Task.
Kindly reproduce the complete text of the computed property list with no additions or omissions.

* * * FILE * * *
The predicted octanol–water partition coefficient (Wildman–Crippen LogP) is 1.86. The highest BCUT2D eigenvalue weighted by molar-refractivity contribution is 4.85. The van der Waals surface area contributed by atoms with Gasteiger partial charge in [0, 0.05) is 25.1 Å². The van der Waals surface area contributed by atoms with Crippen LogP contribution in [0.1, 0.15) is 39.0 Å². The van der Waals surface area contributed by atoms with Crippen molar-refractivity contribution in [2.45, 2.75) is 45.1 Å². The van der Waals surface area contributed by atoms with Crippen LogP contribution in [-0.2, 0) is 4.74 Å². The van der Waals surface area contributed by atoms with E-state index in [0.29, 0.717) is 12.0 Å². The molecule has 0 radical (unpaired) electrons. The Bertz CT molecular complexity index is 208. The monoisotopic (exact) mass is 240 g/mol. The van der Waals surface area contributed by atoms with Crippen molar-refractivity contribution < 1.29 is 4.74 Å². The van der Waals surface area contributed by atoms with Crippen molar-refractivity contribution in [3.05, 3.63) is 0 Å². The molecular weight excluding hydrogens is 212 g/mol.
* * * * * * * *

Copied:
The predicted octanol–water partition coefficient (Wildman–Crippen LogP) is 1.86. The highest BCUT2D eigenvalue weighted by molar-refractivity contribution is 4.85. The van der Waals surface area contributed by atoms with Gasteiger partial charge in [0, 0.05) is 25.1 Å². The van der Waals surface area contributed by atoms with Crippen LogP contribution in [0.1, 0.15) is 39.0 Å². The van der Waals surface area contributed by atoms with Crippen molar-refractivity contribution in [2.45, 2.75) is 45.1 Å². The van der Waals surface area contributed by atoms with Crippen LogP contribution in [-0.2, 0) is 4.74 Å². The van der Waals surface area contributed by atoms with E-state index in [0.29, 0.717) is 12.0 Å². The molecule has 0 radical (unpaired) electrons. The Bertz CT molecular complexity index is 208. The monoisotopic (exact) mass is 240 g/mol. The van der Waals surface area contributed by atoms with Crippen molar-refractivity contribution < 1.29 is 4.74 Å². The van der Waals surface area contributed by atoms with Crippen molar-refractivity contribution in [3.05, 3.63) is 0 Å². The molecular weight excluding hydrogens is 212 g/mol.